Thursday, June 07, 2012

Art Fairs and Lao American artists

A May 7th, 2012 article in the New Yorker by Peter Schjeldahl raised some questions I think Lao American artists should consider moving forward. Within mainstream art fairs, Schjeldahl had reached the conclusion that that the fairs open a "spiritual gulf between those who buy art and those who only love it." The long and the short was that such a process changes not only the way art is bought, but how it is made. I would question whether that rapid pace is compatible with the Lao and Lao American approach.

The current scene in art fairs creates a bewildering spectacle, but this is similar to my critique of Southeast Asian open mikes of the 2000s. You could run into plenty of people who claim they had an amazing experience seeing so many artists at once. But dollars to doughnuts, they couldn't name a single one of the artists or quote a truly memorable line that was going to stick with them past the weekend.

Considering how often Asian Americans and particularly Asian American artists have to confront the yellow horde 'all-look-alike' stereotype, I consider this problematic. That's not going to stop people from thinking six to a dozen or hundreds of artists performing is an amazing draw, but I think it's a road to diminishing returns, and I try to avoid those now.

There aren't many events that are centered on the idea of an Asian American Arts Fair. Asian American film festivals are popular, but visual art alone is not often presented in our communities, especially among the Lao in America.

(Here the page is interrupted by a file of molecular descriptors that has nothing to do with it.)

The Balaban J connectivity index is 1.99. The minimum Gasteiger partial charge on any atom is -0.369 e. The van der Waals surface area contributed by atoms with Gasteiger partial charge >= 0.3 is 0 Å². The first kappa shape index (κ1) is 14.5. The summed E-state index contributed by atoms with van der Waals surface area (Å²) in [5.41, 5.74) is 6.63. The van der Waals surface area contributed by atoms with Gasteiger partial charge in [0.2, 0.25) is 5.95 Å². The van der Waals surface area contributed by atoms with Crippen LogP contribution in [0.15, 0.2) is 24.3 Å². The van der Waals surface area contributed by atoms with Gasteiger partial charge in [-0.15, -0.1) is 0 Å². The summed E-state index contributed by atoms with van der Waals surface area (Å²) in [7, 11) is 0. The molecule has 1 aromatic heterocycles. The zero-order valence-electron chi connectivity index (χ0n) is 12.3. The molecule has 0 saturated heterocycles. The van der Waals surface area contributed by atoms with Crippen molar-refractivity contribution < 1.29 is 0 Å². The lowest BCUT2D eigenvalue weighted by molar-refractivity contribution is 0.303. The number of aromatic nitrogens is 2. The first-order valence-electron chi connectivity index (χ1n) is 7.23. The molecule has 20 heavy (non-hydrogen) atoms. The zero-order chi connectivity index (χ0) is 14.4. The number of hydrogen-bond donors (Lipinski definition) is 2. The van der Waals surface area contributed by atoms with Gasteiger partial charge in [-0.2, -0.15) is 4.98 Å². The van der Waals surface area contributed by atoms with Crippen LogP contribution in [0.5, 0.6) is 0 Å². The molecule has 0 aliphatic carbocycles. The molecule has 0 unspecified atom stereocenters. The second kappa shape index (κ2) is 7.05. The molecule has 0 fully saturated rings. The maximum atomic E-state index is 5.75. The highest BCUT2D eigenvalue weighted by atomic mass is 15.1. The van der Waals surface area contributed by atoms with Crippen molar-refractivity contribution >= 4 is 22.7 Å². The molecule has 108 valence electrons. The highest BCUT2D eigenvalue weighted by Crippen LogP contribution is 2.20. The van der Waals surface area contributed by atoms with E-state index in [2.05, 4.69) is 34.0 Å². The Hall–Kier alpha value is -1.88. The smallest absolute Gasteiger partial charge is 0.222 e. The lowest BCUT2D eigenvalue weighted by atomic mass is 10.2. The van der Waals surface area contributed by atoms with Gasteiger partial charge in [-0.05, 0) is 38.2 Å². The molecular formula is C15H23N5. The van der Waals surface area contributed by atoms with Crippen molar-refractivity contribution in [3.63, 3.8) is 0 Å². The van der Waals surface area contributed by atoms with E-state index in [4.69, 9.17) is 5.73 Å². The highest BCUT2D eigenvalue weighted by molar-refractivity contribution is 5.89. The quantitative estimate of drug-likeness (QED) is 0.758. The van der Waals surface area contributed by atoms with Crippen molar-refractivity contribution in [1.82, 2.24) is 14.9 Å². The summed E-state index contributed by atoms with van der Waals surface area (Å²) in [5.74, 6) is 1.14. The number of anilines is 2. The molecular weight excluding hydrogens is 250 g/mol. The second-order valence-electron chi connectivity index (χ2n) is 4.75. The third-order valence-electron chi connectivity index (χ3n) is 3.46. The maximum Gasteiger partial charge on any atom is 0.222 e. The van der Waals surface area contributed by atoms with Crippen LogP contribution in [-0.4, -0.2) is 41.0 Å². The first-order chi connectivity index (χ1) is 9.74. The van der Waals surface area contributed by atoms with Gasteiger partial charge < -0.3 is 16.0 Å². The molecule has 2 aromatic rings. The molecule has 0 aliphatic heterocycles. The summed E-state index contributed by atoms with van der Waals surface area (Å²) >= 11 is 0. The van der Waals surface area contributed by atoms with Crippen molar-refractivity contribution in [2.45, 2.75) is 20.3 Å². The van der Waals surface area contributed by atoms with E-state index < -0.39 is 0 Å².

Often, I'm left appalled at events where the vendors have no respect for the art they want others to buy. To them, it's just another commodity that might as well be some crude wood crate as something valuable for another person to buy and take home with them.

They don't know how to teach appreciation for a particular work or to show people the story behind a particular piece. They just set it on the ground, then scratch their heads when they have to take it back home because no one thought it's worth anything to buy.

Another dangerous scenario for our visual artists is that none of their pieces will receive serious consideration unless it is ridiculously outrageous and transgressive to the point of self-parody. 

I would lament that a good majority of capable Lao American visual artists are pandering to the lowest denominator with unoriginal perspectives and vantage points, staid, conservative depictions of everyday Lao life. Works that make no statements. They may as well be a pier caricaturist. And each year, they bring the same images to the table, so we have no sense of growth, no sense of innovation or excitement. And why should a visual artist step into that?

For Lao American arts to flourish, however demanding, thoughtful, critical consideration for individual artists and their bodies of work is exactly what we need as a community. This cannot be accomplished simply by remarking on the artist fair and festival as a whole.

I imagine this will fall on deaf ears but for future event organizers considering a Lao American artist exhibition, we need to remember that the art journalists and critics are pressed for time and will be tempted to write up the event as commercial spectacles, not as a thoughtful, carefully curated exhibition.

Bearing all of this in mind, we should be developing an approach that allows the critics and writers to engage with the artists, and to give space and coverage to what a particular piece can mean. Otherwise, we position Lao American art dangerously as a body of work whose value is determined only by collectors, and as a question of price. Sales will be considered the determination of success.

The work does not gain value because an intelligent and spirited debate has ensued, because someone has been inspired or seen the world differently from what the artist created, but because someone has decided to pay money for it, hoping someone else will buy it off of them later. This is a repellent approach to the matter.

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